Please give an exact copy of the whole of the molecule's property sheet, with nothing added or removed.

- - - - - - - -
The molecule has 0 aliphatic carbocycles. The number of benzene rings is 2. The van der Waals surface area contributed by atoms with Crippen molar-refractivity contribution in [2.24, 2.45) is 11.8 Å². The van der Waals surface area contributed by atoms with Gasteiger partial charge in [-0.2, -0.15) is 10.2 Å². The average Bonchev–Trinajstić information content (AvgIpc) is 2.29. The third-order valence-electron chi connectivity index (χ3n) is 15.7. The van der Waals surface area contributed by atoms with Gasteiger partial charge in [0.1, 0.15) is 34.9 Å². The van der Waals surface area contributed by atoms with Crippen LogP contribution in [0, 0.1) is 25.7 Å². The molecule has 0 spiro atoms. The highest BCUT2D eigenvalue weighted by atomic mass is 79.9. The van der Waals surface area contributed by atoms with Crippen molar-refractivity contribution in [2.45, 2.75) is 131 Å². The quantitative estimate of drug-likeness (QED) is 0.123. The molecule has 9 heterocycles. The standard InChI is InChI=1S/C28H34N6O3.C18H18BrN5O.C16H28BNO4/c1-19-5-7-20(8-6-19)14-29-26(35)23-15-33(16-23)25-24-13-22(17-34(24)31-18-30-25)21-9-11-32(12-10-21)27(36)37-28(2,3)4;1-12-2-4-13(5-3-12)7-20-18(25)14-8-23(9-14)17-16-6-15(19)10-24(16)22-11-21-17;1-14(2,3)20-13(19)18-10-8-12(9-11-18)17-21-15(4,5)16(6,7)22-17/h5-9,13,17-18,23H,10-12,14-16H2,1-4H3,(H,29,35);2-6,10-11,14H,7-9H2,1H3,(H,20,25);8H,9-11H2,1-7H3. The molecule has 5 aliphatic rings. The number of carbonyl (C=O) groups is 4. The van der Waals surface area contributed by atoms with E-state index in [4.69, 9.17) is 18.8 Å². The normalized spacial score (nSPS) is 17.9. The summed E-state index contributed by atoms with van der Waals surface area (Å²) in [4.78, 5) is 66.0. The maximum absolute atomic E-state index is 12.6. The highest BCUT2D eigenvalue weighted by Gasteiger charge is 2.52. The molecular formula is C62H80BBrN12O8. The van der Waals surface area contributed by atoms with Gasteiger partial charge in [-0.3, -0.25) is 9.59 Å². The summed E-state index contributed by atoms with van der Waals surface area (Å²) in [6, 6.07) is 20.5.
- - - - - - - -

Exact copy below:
The molecule has 0 aliphatic carbocycles. The number of benzene rings is 2. The van der Waals surface area contributed by atoms with Crippen molar-refractivity contribution in [2.24, 2.45) is 11.8 Å². The van der Waals surface area contributed by atoms with Gasteiger partial charge in [-0.2, -0.15) is 10.2 Å². The average Bonchev–Trinajstić information content (AvgIpc) is 2.29. The third-order valence-electron chi connectivity index (χ3n) is 15.7. The van der Waals surface area contributed by atoms with Gasteiger partial charge in [0.1, 0.15) is 34.9 Å². The van der Waals surface area contributed by atoms with Crippen LogP contribution in [0, 0.1) is 25.7 Å². The molecule has 0 spiro atoms. The highest BCUT2D eigenvalue weighted by atomic mass is 79.9. The van der Waals surface area contributed by atoms with Crippen molar-refractivity contribution in [2.45, 2.75) is 131 Å². The quantitative estimate of drug-likeness (QED) is 0.123. The molecule has 9 heterocycles. The standard InChI is InChI=1S/C28H34N6O3.C18H18BrN5O.C16H28BNO4/c1-19-5-7-20(8-6-19)14-29-26(35)23-15-33(16-23)25-24-13-22(17-34(24)31-18-30-25)21-9-11-32(12-10-21)27(36)37-28(2,3)4;1-12-2-4-13(5-3-12)7-20-18(25)14-8-23(9-14)17-16-6-15(19)10-24(16)22-11-21-17;1-14(2,3)20-13(19)18-10-8-12(9-11-18)17-21-15(4,5)16(6,7)22-17/h5-9,13,17-18,23H,10-12,14-16H2,1-4H3,(H,29,35);2-6,10-11,14H,7-9H2,1H3,(H,20,25);8H,9-11H2,1-7H3. The molecule has 5 aliphatic rings. The number of carbonyl (C=O) groups is 4. The van der Waals surface area contributed by atoms with E-state index in [4.69, 9.17) is 18.8 Å². The normalized spacial score (nSPS) is 17.9. The summed E-state index contributed by atoms with van der Waals surface area (Å²) in [4.78, 5) is 66.0. The maximum absolute atomic E-state index is 12.6. The highest BCUT2D eigenvalue weighted by Gasteiger charge is 2.52. The molecular formula is C62H80BBrN12O8. The van der Waals surface area contributed by atoms with Gasteiger partial charge in [-0.3, -0.25) is 9.59 Å². The summed E-state index contributed by atoms with van der Waals surface area (Å²) in [6, 6.07) is 20.5.